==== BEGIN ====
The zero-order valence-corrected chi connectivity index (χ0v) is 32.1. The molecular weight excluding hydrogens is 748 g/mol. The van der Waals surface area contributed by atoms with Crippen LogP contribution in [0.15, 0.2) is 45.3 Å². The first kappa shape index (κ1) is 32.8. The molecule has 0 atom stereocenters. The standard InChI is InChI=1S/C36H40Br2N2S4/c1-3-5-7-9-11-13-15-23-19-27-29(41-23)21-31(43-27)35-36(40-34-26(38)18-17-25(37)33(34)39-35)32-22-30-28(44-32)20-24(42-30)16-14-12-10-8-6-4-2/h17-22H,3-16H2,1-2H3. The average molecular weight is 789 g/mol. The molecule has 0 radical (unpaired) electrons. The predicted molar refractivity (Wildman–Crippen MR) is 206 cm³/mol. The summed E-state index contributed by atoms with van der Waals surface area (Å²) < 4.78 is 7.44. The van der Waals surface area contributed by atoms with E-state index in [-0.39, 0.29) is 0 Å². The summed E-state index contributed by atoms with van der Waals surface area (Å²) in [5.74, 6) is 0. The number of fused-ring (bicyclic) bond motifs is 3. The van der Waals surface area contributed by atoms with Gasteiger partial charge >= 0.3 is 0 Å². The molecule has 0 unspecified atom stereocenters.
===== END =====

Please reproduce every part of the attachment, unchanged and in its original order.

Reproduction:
The zero-order valence-corrected chi connectivity index (χ0v) is 32.1. The molecular weight excluding hydrogens is 748 g/mol. The van der Waals surface area contributed by atoms with Crippen LogP contribution in [0.15, 0.2) is 45.3 Å². The first kappa shape index (κ1) is 32.8. The molecule has 0 atom stereocenters. The standard InChI is InChI=1S/C36H40Br2N2S4/c1-3-5-7-9-11-13-15-23-19-27-29(41-23)21-31(43-27)35-36(40-34-26(38)18-17-25(37)33(34)39-35)32-22-30-28(44-32)20-24(42-30)16-14-12-10-8-6-4-2/h17-22H,3-16H2,1-2H3. The average molecular weight is 789 g/mol. The molecule has 0 radical (unpaired) electrons. The predicted molar refractivity (Wildman–Crippen MR) is 206 cm³/mol. The summed E-state index contributed by atoms with van der Waals surface area (Å²) < 4.78 is 7.44. The van der Waals surface area contributed by atoms with E-state index in [-0.39, 0.29) is 0 Å². The summed E-state index contributed by atoms with van der Waals surface area (Å²) in [5.74, 6) is 0. The number of fused-ring (bicyclic) bond motifs is 3. The van der Waals surface area contributed by atoms with Gasteiger partial charge >= 0.3 is 0 Å². The molecule has 0 unspecified atom stereocenters.